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I am using the Boost library, version 1.44.0 and c++ with gcc 4.0.

I have created a ublas::compressed_matrix<double> and I have filled it using the method insert_element(index1, index2, value). Thereafter I am iterating through the elements of the matrix and printing out the non-zero elements. I use the following code for iterating (note that i1_t and i2_t are typedef boost::numeric::ublas::compressed_matrix<double>::iterator):

   for (i1_t i1 = matrix->begin1(); i1 != matrix->end1(); i1++) {
    for (i2_t i2 = matrix->begin2(); i2 != matrix->end2(); i2++) {
     cout<<"("<<i2.index1()<<","<<i2.index2()<<")="<<*i2<<" ";
    }
    cout<<endl;
   }

Or alternatively the following:

    for (i1_t i1 = matrix->begin1(); i1 != matrix->end1(); i1++) {
    cout<<i1.index1()<<" -> ";
    for (i2_t i2 = matrix->begin2(); i2 != matrix->end2(); i2++) {
     cout<<i2.index2()<<" ("<<*i2<<") ";
    }
    cout<<endl;
   }

Of course, both of them are doing pretty much the same thing. The code follows the suggestions provided by another post in stackoverflow: iterating on non-zero elements

However, when running the code, I get that only the first few elements are correctly printed (in particular, this applies to the first six entries), until I get the following error:

Check failed in file /opt/local/include/boost/numeric/ublas/matrix_sparse.hpp at line 3109:
p
terminate called after throwing an instance of 'boost::numeric::ublas::bad_index'
  what():  bad index

All the elements, however, seem to be correctly inserted into the matrix. I am wondering what is going on, why I get this error and what does it mean?

Many thanks.

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I suspect you may have edited out the cause of your problem by putting in an edited version of your loop. Can you post complete code that fails so we can reproduce a test-case? –  Kieveli Dec 22 '10 at 19:38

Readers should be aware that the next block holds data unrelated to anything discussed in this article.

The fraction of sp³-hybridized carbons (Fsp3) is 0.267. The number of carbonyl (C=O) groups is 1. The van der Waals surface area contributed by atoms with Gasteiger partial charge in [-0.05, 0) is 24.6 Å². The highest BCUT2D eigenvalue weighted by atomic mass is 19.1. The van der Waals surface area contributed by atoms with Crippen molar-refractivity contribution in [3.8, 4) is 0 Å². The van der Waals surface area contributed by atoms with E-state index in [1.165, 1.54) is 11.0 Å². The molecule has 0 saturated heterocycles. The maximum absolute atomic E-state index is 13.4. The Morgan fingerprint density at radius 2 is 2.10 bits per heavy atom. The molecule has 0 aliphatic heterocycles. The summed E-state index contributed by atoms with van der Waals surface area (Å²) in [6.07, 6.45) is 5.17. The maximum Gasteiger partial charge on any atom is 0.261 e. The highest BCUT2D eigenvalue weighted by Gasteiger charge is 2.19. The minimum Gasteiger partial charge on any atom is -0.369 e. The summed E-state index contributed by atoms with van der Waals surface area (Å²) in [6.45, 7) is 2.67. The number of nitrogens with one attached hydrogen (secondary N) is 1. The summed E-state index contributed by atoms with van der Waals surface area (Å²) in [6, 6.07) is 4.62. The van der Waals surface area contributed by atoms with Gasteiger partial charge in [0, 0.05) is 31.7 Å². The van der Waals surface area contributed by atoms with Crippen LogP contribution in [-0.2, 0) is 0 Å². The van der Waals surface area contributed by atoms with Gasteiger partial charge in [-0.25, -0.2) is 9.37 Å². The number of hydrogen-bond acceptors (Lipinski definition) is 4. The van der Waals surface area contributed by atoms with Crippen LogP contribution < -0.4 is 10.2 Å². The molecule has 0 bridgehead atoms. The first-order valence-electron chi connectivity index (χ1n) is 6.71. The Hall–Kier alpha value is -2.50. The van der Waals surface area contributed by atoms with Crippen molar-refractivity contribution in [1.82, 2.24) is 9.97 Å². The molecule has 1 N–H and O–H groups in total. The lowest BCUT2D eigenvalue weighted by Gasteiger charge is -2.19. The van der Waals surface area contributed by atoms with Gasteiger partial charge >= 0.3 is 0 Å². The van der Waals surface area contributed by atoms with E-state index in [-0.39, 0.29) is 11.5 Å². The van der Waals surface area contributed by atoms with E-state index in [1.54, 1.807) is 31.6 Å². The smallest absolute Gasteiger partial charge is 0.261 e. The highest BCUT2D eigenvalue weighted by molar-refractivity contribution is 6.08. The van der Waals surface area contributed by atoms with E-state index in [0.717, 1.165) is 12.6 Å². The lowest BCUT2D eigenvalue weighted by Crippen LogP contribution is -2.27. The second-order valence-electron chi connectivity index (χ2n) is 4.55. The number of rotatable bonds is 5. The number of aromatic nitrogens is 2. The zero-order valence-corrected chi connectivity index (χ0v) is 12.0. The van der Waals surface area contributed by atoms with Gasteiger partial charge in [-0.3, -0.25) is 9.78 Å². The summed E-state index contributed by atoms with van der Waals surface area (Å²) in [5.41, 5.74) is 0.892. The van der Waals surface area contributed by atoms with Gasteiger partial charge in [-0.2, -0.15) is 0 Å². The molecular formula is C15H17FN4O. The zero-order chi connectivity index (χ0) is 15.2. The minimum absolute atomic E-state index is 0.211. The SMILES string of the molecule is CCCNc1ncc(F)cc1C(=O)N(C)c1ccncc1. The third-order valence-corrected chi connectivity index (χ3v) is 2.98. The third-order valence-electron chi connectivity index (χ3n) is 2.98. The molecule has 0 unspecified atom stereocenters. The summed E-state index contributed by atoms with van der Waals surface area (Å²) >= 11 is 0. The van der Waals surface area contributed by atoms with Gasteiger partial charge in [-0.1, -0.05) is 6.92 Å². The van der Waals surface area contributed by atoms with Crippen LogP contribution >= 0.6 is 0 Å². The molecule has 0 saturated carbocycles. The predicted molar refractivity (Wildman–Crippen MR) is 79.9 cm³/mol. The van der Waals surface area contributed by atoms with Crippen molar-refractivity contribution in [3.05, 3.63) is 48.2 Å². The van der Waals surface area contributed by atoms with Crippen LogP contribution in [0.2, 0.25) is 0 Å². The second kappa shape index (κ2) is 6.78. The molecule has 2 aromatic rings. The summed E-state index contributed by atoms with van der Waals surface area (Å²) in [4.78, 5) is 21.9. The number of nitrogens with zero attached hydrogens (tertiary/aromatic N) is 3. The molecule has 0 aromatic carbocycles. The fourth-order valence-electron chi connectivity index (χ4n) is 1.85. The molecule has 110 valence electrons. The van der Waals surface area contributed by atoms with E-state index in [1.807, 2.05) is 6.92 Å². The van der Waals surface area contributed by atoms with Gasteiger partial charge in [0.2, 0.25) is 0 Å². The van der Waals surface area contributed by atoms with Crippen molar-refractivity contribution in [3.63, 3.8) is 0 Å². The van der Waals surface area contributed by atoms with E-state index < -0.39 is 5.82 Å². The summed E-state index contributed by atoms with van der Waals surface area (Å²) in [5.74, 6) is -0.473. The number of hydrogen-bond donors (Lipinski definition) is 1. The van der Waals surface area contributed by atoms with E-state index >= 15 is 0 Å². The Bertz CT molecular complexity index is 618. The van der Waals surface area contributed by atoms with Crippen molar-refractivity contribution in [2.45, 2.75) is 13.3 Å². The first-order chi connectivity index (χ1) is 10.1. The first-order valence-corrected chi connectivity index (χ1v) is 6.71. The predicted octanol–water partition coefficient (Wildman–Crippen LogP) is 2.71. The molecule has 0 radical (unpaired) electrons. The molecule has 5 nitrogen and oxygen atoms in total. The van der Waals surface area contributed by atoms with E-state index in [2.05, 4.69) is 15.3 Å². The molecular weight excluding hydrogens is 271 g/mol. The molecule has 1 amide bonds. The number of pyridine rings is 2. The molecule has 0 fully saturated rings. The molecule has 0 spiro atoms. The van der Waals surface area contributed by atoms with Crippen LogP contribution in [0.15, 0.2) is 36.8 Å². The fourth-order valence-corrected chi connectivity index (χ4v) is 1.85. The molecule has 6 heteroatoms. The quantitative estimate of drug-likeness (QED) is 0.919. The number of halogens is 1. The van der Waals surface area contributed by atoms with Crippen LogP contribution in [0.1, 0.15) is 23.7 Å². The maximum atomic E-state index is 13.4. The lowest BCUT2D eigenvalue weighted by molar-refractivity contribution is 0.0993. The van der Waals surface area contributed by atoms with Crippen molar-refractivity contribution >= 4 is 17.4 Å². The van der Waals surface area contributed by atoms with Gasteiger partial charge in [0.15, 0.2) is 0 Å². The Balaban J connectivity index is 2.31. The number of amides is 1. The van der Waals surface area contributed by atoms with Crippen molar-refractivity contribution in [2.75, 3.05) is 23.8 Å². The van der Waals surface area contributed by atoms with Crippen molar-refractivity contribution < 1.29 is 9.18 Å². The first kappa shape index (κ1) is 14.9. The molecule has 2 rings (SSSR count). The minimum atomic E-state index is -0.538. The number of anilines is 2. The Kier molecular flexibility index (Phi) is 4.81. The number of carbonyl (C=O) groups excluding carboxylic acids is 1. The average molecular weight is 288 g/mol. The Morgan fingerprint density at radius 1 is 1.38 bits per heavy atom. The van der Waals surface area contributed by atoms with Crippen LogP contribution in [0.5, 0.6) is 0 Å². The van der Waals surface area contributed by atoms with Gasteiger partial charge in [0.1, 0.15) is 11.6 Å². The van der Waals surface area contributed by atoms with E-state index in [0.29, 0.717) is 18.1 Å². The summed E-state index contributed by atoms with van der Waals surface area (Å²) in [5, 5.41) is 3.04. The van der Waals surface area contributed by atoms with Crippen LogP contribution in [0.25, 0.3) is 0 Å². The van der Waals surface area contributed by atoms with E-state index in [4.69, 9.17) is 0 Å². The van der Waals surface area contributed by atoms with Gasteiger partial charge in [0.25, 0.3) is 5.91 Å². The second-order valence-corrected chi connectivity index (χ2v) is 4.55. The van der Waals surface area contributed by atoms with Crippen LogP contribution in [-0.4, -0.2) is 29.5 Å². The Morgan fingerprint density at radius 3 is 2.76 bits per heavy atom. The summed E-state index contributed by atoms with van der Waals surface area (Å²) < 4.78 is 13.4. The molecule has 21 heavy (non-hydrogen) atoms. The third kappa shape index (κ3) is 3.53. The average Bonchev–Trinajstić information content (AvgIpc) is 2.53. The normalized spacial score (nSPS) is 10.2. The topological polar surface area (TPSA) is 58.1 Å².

Hi Kieveli, thanks for your attention. The instruction that generates the error is requesting the element that is pointed by the inner iterator (*i2), nested within the two for loops. In fact i2.index2() is always correctly performed, while *i2 generates an error after you have accessed few elements. I hope this clarifies. –  Guido Zuccon Dec 23 '10 at 10:35

1 Answer 1

up vote 1 down vote accepted

I have found what the problem was, and of course it was my mistake on the code.

In fact the inner loop (i.e. the second for loop) iterates through the wrong thing. Originally I wrote:

for (i2_t i2 = matrix->begin2(); i2 != matrix->end2(); i2++)

However, i2 should not iterate from matrx->begin2() to matrix->end2(). Instead, the limits of the iteration for i2 should be i1.begin() and i1.end(), where i1 is the first iterator! Apologies for my mistake.

So, to summarise, the correct loop should be:

for (i1_t i1 = matrix->begin1(); i1 != matrix->end1(); i1++) {
   for (i2_t i2 = i1.begin(); i2 != i1.end(); i2++) {
      cout << "(" << i2.index1() << "," << i2.index2() << ")=" << *i2 << " ";
   }
   cout << endl;
}
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